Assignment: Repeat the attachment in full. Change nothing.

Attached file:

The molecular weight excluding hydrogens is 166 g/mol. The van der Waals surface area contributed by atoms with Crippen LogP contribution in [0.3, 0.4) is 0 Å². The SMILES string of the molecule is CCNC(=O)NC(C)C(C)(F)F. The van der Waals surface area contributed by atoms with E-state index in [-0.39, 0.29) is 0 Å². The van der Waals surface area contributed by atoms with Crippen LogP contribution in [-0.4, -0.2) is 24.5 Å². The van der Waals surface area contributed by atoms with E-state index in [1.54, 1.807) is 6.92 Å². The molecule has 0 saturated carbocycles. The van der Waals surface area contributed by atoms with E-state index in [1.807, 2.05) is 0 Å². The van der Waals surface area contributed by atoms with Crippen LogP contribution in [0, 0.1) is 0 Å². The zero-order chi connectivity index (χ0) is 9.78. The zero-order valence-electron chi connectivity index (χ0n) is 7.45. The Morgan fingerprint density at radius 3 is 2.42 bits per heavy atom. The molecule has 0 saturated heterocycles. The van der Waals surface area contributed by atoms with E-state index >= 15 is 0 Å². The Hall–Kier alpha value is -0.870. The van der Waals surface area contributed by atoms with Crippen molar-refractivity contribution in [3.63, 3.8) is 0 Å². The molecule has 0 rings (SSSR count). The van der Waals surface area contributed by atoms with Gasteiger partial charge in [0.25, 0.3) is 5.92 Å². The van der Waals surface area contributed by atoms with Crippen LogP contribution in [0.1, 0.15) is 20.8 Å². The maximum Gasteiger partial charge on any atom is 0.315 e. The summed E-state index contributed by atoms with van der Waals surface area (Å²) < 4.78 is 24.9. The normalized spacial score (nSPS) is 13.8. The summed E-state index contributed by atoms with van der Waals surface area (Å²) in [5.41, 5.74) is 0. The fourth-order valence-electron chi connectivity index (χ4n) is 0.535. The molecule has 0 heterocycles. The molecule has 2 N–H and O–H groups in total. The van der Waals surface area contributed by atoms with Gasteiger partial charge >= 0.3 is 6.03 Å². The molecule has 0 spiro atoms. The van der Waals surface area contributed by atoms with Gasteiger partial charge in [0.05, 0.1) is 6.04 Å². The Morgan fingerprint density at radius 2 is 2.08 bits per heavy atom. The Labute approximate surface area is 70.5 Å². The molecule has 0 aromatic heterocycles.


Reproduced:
The molecular weight excluding hydrogens is 166 g/mol. The van der Waals surface area contributed by atoms with Crippen LogP contribution in [0.3, 0.4) is 0 Å². The SMILES string of the molecule is CCNC(=O)NC(C)C(C)(F)F. The van der Waals surface area contributed by atoms with E-state index in [-0.39, 0.29) is 0 Å². The van der Waals surface area contributed by atoms with Crippen LogP contribution in [-0.4, -0.2) is 24.5 Å². The van der Waals surface area contributed by atoms with E-state index in [1.54, 1.807) is 6.92 Å². The molecule has 0 saturated carbocycles. The van der Waals surface area contributed by atoms with E-state index in [1.807, 2.05) is 0 Å². The van der Waals surface area contributed by atoms with Crippen LogP contribution in [0, 0.1) is 0 Å². The zero-order chi connectivity index (χ0) is 9.78. The zero-order valence-electron chi connectivity index (χ0n) is 7.45. The Morgan fingerprint density at radius 3 is 2.42 bits per heavy atom. The molecule has 0 saturated heterocycles. The van der Waals surface area contributed by atoms with E-state index >= 15 is 0 Å². The Hall–Kier alpha value is -0.870. The van der Waals surface area contributed by atoms with Crippen molar-refractivity contribution in [3.63, 3.8) is 0 Å². The molecule has 0 rings (SSSR count). The van der Waals surface area contributed by atoms with Gasteiger partial charge in [0.25, 0.3) is 5.92 Å². The van der Waals surface area contributed by atoms with Crippen LogP contribution in [0.1, 0.15) is 20.8 Å². The maximum Gasteiger partial charge on any atom is 0.315 e. The summed E-state index contributed by atoms with van der Waals surface area (Å²) < 4.78 is 24.9. The normalized spacial score (nSPS) is 13.8. The summed E-state index contributed by atoms with van der Waals surface area (Å²) in [5.41, 5.74) is 0. The fourth-order valence-electron chi connectivity index (χ4n) is 0.535. The molecule has 0 heterocycles. The molecule has 2 N–H and O–H groups in total. The van der Waals surface area contributed by atoms with Gasteiger partial charge >= 0.3 is 6.03 Å². The molecule has 0 spiro atoms. The van der Waals surface area contributed by atoms with Gasteiger partial charge in [0.05, 0.1) is 6.04 Å². The Morgan fingerprint density at radius 2 is 2.08 bits per heavy atom. The Labute approximate surface area is 70.5 Å². The molecule has 0 aromatic heterocycles.